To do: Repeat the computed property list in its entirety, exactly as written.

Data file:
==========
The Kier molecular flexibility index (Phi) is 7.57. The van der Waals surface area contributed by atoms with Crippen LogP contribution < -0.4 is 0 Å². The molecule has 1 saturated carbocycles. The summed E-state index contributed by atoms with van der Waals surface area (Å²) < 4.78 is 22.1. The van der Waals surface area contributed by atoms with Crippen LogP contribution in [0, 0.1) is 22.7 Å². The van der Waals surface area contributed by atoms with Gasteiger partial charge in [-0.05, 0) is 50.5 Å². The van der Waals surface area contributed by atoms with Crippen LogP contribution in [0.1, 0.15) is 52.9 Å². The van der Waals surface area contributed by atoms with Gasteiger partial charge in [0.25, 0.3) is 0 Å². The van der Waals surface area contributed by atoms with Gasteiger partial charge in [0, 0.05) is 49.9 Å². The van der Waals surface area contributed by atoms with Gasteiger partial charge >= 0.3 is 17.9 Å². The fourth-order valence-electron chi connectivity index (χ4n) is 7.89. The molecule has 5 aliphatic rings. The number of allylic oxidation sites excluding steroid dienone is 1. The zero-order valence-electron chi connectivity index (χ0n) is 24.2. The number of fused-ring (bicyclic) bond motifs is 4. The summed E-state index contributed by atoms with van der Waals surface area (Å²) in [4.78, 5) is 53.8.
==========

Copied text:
The Kier molecular flexibility index (Phi) is 7.57. The van der Waals surface area contributed by atoms with Crippen LogP contribution < -0.4 is 0 Å². The molecule has 1 saturated carbocycles. The summed E-state index contributed by atoms with van der Waals surface area (Å²) < 4.78 is 22.1. The van der Waals surface area contributed by atoms with Crippen LogP contribution in [0, 0.1) is 22.7 Å². The van der Waals surface area contributed by atoms with Gasteiger partial charge in [-0.05, 0) is 50.5 Å². The van der Waals surface area contributed by atoms with Crippen LogP contribution in [0.1, 0.15) is 52.9 Å². The van der Waals surface area contributed by atoms with Gasteiger partial charge in [0.25, 0.3) is 0 Å². The van der Waals surface area contributed by atoms with Gasteiger partial charge in [0, 0.05) is 49.9 Å². The van der Waals surface area contributed by atoms with Gasteiger partial charge >= 0.3 is 17.9 Å². The fourth-order valence-electron chi connectivity index (χ4n) is 7.89. The molecule has 5 aliphatic rings. The number of allylic oxidation sites excluding steroid dienone is 1. The zero-order valence-electron chi connectivity index (χ0n) is 24.2. The number of fused-ring (bicyclic) bond motifs is 4. The summed E-state index contributed by atoms with van der Waals surface area (Å²) in [4.78, 5) is 53.8.